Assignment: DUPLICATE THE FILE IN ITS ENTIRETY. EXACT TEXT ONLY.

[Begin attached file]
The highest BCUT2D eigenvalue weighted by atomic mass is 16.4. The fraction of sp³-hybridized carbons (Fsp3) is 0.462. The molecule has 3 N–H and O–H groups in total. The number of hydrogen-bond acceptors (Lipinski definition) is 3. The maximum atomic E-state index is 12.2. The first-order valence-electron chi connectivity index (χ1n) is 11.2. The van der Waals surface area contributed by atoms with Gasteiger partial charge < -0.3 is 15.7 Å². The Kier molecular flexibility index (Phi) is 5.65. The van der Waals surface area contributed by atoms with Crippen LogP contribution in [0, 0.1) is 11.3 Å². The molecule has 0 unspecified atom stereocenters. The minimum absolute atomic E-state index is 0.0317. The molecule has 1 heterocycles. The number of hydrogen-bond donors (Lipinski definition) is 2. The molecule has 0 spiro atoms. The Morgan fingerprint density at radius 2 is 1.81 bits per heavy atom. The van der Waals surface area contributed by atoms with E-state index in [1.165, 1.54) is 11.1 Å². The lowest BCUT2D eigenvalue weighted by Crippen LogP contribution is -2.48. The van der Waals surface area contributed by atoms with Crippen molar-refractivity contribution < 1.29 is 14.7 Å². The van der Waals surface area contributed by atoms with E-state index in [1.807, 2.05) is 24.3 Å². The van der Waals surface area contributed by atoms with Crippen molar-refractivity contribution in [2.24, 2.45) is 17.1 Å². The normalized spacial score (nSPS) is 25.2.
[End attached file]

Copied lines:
The highest BCUT2D eigenvalue weighted by atomic mass is 16.4. The fraction of sp³-hybridized carbons (Fsp3) is 0.462. The molecule has 3 N–H and O–H groups in total. The number of hydrogen-bond acceptors (Lipinski definition) is 3. The maximum atomic E-state index is 12.2. The first-order valence-electron chi connectivity index (χ1n) is 11.2. The van der Waals surface area contributed by atoms with Gasteiger partial charge < -0.3 is 15.7 Å². The Kier molecular flexibility index (Phi) is 5.65. The van der Waals surface area contributed by atoms with Crippen LogP contribution in [0, 0.1) is 11.3 Å². The molecule has 0 unspecified atom stereocenters. The minimum absolute atomic E-state index is 0.0317. The molecule has 1 heterocycles. The number of hydrogen-bond donors (Lipinski definition) is 2. The molecule has 0 spiro atoms. The Morgan fingerprint density at radius 2 is 1.81 bits per heavy atom. The van der Waals surface area contributed by atoms with E-state index in [1.165, 1.54) is 11.1 Å². The lowest BCUT2D eigenvalue weighted by Crippen LogP contribution is -2.48. The van der Waals surface area contributed by atoms with Crippen molar-refractivity contribution < 1.29 is 14.7 Å². The van der Waals surface area contributed by atoms with E-state index in [1.807, 2.05) is 24.3 Å². The van der Waals surface area contributed by atoms with Crippen molar-refractivity contribution in [2.24, 2.45) is 17.1 Å². The normalized spacial score (nSPS) is 25.2.